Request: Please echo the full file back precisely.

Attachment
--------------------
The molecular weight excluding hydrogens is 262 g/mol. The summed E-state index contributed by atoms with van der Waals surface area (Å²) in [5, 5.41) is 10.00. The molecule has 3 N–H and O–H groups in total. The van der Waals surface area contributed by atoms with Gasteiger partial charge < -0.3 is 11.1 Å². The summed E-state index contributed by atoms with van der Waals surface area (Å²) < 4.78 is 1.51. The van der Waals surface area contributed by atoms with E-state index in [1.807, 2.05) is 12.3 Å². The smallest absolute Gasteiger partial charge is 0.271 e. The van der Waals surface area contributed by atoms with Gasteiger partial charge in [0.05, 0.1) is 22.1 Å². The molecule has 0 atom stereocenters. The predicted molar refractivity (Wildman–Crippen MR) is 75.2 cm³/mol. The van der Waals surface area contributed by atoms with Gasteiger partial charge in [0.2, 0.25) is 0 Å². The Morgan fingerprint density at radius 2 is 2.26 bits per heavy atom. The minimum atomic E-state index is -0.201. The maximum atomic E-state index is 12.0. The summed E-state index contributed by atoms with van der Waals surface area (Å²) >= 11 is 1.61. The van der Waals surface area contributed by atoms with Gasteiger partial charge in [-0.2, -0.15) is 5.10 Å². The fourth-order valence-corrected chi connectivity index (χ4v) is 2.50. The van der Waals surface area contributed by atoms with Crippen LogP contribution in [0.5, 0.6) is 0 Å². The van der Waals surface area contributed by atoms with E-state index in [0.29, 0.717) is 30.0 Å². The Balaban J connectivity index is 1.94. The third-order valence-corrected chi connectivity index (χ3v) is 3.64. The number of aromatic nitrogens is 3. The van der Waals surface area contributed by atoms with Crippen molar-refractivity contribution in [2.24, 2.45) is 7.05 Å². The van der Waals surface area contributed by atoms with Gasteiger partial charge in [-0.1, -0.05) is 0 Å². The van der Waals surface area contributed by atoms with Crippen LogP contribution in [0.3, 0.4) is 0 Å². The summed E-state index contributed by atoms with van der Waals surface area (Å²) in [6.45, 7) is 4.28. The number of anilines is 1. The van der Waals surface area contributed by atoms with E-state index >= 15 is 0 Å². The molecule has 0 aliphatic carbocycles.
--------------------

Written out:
The molecular weight excluding hydrogens is 262 g/mol. The summed E-state index contributed by atoms with van der Waals surface area (Å²) in [5, 5.41) is 10.00. The molecule has 3 N–H and O–H groups in total. The van der Waals surface area contributed by atoms with Gasteiger partial charge < -0.3 is 11.1 Å². The summed E-state index contributed by atoms with van der Waals surface area (Å²) < 4.78 is 1.51. The van der Waals surface area contributed by atoms with E-state index in [1.807, 2.05) is 12.3 Å². The smallest absolute Gasteiger partial charge is 0.271 e. The van der Waals surface area contributed by atoms with Gasteiger partial charge in [0.05, 0.1) is 22.1 Å². The molecule has 0 atom stereocenters. The predicted molar refractivity (Wildman–Crippen MR) is 75.2 cm³/mol. The van der Waals surface area contributed by atoms with Gasteiger partial charge in [0.2, 0.25) is 0 Å². The Morgan fingerprint density at radius 2 is 2.26 bits per heavy atom. The minimum atomic E-state index is -0.201. The maximum atomic E-state index is 12.0. The summed E-state index contributed by atoms with van der Waals surface area (Å²) >= 11 is 1.61. The van der Waals surface area contributed by atoms with Gasteiger partial charge in [-0.2, -0.15) is 5.10 Å². The fourth-order valence-corrected chi connectivity index (χ4v) is 2.50. The van der Waals surface area contributed by atoms with Crippen LogP contribution in [0.5, 0.6) is 0 Å². The van der Waals surface area contributed by atoms with E-state index in [0.29, 0.717) is 30.0 Å². The Balaban J connectivity index is 1.94. The third-order valence-corrected chi connectivity index (χ3v) is 3.64. The number of aromatic nitrogens is 3. The van der Waals surface area contributed by atoms with Crippen molar-refractivity contribution in [2.24, 2.45) is 7.05 Å². The van der Waals surface area contributed by atoms with Gasteiger partial charge in [-0.1, -0.05) is 0 Å². The van der Waals surface area contributed by atoms with Crippen LogP contribution in [0.3, 0.4) is 0 Å². The summed E-state index contributed by atoms with van der Waals surface area (Å²) in [6.45, 7) is 4.28. The number of anilines is 1. The van der Waals surface area contributed by atoms with E-state index >= 15 is 0 Å². The molecule has 0 aliphatic carbocycles.